I completely understand and agree with respect to use of mortar. My sincerest thanks for all of your feedback!
 

jadnashua

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I would think that you could use some brads or screws to hold the shims to the existing feet, with some construction adhesive. Once the adhesive has cured, those fasteners become mostly redundant. You might need to put it in/out a few times. But, if you use mortar, and got the shims close (perfect not needed), the mounds of mortar would be holding the tub up, and the feet would become not as important. Or, maybe a slow-setting epoxy so you could get the shims fine-tuned, but then leave it alone for the epoxy to set. The 5-minute stuff probably wouldn't work, but there are alternatives that aren't as speedy.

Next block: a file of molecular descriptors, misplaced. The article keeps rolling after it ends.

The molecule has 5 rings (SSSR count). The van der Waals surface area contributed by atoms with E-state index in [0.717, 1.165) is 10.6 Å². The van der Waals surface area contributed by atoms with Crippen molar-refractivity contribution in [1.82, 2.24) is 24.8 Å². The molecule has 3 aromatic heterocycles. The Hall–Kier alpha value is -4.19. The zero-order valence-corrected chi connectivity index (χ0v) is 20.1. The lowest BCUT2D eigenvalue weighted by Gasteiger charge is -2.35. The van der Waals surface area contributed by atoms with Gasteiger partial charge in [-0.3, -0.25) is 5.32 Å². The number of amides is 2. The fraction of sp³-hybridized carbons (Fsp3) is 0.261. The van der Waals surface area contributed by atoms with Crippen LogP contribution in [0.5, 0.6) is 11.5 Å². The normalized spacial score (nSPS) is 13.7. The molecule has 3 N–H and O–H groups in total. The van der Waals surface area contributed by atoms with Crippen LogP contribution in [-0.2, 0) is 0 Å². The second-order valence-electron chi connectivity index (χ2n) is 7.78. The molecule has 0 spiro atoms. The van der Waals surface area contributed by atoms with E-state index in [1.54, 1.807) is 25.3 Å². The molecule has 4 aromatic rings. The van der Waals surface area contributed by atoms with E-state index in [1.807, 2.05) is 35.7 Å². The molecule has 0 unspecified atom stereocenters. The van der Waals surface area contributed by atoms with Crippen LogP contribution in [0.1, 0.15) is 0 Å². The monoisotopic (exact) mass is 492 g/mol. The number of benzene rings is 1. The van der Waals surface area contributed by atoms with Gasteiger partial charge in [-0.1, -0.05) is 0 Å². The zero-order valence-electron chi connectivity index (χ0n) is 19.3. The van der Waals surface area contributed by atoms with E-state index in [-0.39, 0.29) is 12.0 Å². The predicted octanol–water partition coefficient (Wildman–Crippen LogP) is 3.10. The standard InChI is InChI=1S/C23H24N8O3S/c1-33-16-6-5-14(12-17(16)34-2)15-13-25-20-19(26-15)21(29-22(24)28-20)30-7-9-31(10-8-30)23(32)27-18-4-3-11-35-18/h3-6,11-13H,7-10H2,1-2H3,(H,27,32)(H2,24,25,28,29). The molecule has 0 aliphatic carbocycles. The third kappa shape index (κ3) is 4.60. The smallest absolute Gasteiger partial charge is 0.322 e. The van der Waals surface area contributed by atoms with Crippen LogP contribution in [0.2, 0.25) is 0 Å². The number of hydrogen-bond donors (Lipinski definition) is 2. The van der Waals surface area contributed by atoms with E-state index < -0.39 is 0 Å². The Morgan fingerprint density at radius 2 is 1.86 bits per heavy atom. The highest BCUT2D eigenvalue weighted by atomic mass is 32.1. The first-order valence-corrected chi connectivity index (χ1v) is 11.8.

Not all OSB is created equal, but wide spread construction adhesive on a flat panel tends to leave gaps between the beads. If you did want to laminate the sheets, you'd want to use a good liquid wood glue, spread like thinset, then lots of clamps (screws) to hold it down. Some OSB has a wax coating, and things don't bond to it well. Advantec uses a plastic resin, and glue will bond to it.
 

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Differant tubs call for slight changes in installation On Fiberglass I normaly omit the ledger if there are 4 feet on the bottom also on cast iron builder tubs I almost never put one. pressed steel builder tubs always have a ledger.